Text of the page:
# export --------------------------------------
# coremltools==4.0
# onnx>=1.8.0
# scikit-learn==0.19.2  # for coreml quantization

# extras --------------------------------------
thop  # FLOPS computation
pycocotools>=2.0  # COCO mAP
syndicai.py

Next, you will need a file – syndicai.py – containing a class PythonPredictor with one function “predict” and constructor. As the name suggests this will instruct the Syndicai platform on how to make a prediction. 

The constructor – __init__ – takes one argument config. The argument is not important for us right now but is necessary nevertheless. The constructor is also the best place to initialize your weights:

def __init__(self, config):
    urllib.request.urlretrieve("https://github.com/ultralytics/yolov5/releases/download/v3.1/yolov5s.pt", "yolov5s.pt")

Next, let’s take a closer look at the predict function. It has one required argument payload which is a dict. The REST API takes a JSON file which is later transformed into a dict that goes into the “predict” function.

Example input:

input: {"base64": "R0lGODdhAQABAPAAAP8AAAAAACwAAAAAAQABAAACAkQBADs="}

Since we are operating with images, we can encode them using base64 format to send it to the model but we could also input a link to an image.

Regarding the output of the predict function, it should be the

We removed unnecessary parts from the detect.py script from the original repo and left only the code responsible for detecting an object on an image. We display only a part of the code responsible for unpacking input and packing the output. You can find the full code in the repo: https://github.com/mzmyslowski/yolov5.

 def predict(self, payload):
    """ Model Run function """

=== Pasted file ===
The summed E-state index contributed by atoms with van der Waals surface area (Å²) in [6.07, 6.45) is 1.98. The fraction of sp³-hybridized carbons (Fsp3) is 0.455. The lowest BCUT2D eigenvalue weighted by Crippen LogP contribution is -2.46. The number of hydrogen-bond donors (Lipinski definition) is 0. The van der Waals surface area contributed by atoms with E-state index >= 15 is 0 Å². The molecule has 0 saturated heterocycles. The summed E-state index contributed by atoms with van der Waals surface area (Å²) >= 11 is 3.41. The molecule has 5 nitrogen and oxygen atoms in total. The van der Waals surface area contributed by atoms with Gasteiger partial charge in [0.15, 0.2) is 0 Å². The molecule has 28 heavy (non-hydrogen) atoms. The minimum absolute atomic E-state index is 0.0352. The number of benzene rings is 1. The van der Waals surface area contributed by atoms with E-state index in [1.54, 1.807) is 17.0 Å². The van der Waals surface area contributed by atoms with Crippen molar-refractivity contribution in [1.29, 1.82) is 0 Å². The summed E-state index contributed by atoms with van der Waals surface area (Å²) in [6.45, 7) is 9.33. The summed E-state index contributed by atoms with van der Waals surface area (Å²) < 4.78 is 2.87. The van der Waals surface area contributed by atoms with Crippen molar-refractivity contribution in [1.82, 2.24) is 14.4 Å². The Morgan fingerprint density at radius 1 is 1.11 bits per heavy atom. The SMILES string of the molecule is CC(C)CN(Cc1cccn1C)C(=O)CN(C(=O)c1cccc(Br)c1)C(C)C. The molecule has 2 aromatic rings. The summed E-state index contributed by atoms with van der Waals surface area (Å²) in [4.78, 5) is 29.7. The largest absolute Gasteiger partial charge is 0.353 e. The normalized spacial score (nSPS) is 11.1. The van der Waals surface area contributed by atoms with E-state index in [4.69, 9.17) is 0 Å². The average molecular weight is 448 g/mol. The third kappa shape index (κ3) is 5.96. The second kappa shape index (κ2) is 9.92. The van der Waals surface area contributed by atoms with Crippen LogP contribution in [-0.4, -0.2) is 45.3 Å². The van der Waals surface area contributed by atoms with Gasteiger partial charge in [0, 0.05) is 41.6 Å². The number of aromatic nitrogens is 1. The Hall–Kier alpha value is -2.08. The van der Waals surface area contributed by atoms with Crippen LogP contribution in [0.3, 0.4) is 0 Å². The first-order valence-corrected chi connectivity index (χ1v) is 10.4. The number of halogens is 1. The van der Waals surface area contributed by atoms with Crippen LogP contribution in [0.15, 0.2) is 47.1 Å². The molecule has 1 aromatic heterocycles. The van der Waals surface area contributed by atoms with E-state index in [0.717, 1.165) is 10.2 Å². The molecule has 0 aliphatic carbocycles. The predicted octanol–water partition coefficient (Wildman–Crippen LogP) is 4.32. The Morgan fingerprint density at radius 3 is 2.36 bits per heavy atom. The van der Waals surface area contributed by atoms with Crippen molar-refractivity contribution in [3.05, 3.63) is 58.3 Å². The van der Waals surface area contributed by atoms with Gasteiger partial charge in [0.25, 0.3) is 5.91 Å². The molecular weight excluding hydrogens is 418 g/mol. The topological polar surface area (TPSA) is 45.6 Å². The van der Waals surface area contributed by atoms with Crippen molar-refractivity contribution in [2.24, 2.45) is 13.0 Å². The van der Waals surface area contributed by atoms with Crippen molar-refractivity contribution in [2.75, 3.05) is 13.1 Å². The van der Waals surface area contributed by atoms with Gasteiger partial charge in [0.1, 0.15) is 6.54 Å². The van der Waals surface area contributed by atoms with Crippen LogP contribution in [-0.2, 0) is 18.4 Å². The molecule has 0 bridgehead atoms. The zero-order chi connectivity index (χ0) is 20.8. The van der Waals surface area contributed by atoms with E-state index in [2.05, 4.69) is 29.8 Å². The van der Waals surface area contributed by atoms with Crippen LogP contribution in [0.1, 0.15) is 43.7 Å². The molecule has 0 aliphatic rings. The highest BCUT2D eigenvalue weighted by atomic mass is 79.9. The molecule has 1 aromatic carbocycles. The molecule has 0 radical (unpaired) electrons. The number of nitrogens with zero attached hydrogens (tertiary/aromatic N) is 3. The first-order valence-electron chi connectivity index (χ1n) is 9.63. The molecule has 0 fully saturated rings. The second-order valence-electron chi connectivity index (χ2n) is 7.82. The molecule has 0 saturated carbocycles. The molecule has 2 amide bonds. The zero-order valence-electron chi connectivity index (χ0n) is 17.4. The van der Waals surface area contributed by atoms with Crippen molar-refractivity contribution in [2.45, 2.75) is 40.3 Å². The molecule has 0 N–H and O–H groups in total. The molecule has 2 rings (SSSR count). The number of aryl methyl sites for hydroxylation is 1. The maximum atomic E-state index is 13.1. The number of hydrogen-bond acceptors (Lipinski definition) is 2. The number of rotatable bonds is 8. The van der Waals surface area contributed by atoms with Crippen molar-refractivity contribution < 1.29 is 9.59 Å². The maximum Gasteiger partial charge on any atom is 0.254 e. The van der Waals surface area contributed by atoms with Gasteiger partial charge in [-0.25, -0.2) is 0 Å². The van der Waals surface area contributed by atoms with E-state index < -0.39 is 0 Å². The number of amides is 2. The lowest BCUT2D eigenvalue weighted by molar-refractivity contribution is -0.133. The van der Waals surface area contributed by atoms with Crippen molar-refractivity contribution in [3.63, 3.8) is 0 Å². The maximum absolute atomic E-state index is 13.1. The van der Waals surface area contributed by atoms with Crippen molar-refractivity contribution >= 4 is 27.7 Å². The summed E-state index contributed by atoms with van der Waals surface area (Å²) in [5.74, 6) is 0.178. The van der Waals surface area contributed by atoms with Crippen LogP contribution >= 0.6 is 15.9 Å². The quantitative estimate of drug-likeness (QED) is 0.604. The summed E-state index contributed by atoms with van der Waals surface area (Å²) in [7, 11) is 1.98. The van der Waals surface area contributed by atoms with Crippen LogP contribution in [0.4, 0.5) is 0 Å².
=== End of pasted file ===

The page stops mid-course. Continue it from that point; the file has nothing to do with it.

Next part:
im = Image.open(io.BytesIO(base64.b64decode(payload["base64"])))
    im.save('image.png', 'PNG')

    -- Model specific code --

    img = Image.fromarray(im0)

    im_file = io.BytesIO()
    img.save(im_file, format="PNG")
    im_bytes = base64.b64encode(im_file.getvalue()).decode("utf-8") 

    return im_bytes

Deployment

The GitHub repository is ready to be connected to the Syndicai platform. The only thing to do is to register on the Syndicai website, log in and click “Add model”. You will then need to copy the link to your GitHub repository and name the project. As soon as you finish these steps, the platform will start deploying the model. 

deploy a deep learning model
Connect a git repo to deploy a model

To monitor the status of the deployment process go to the “Builds” section. You will need to wait a couple of minutes until you see the “Active” status next to your model name. 

To test out the integration, go to the “Overview” section and add your input in the form below “Run a model”:

run a yolov5 model
Run a REST API request

Conclusion

In this tutorial, we’ve learned how to deploy yolov5 model fast using the Syndicai platform. We were able to streamline the process that would normally require specialized DevOps. Moreover, the solution is scalable, secure, and cost efficient. This two-part series of articles has allowed us to go from zero to one.